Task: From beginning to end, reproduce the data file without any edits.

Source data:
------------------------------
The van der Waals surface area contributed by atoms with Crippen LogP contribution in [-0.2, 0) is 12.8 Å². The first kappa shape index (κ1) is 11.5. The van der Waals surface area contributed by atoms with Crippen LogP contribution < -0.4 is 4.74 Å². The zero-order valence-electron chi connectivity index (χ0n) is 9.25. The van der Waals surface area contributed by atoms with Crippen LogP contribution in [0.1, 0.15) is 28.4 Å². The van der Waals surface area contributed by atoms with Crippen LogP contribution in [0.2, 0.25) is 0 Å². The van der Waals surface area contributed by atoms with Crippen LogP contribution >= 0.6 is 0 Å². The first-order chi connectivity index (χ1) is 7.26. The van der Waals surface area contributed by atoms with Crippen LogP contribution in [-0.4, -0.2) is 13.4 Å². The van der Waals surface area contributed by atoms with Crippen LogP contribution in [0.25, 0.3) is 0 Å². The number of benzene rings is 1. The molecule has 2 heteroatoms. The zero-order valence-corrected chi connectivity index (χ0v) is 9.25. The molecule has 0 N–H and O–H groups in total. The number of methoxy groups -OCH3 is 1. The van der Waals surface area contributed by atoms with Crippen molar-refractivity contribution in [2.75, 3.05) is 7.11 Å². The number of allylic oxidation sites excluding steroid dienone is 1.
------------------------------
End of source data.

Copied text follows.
The van der Waals surface area contributed by atoms with Crippen LogP contribution in [-0.2, 0) is 12.8 Å². The first kappa shape index (κ1) is 11.5. The van der Waals surface area contributed by atoms with Crippen LogP contribution < -0.4 is 4.74 Å². The zero-order valence-electron chi connectivity index (χ0n) is 9.25. The van der Waals surface area contributed by atoms with Crippen LogP contribution in [0.1, 0.15) is 28.4 Å². The van der Waals surface area contributed by atoms with Crippen LogP contribution in [0.2, 0.25) is 0 Å². The van der Waals surface area contributed by atoms with Crippen LogP contribution >= 0.6 is 0 Å². The first-order chi connectivity index (χ1) is 7.26. The van der Waals surface area contributed by atoms with Crippen LogP contribution in [-0.4, -0.2) is 13.4 Å². The van der Waals surface area contributed by atoms with Crippen LogP contribution in [0.25, 0.3) is 0 Å². The number of benzene rings is 1. The molecule has 2 heteroatoms. The zero-order valence-corrected chi connectivity index (χ0v) is 9.25. The molecule has 0 N–H and O–H groups in total. The number of methoxy groups -OCH3 is 1. The van der Waals surface area contributed by atoms with Crippen molar-refractivity contribution in [2.75, 3.05) is 7.11 Å². The number of allylic oxidation sites excluding steroid dienone is 1.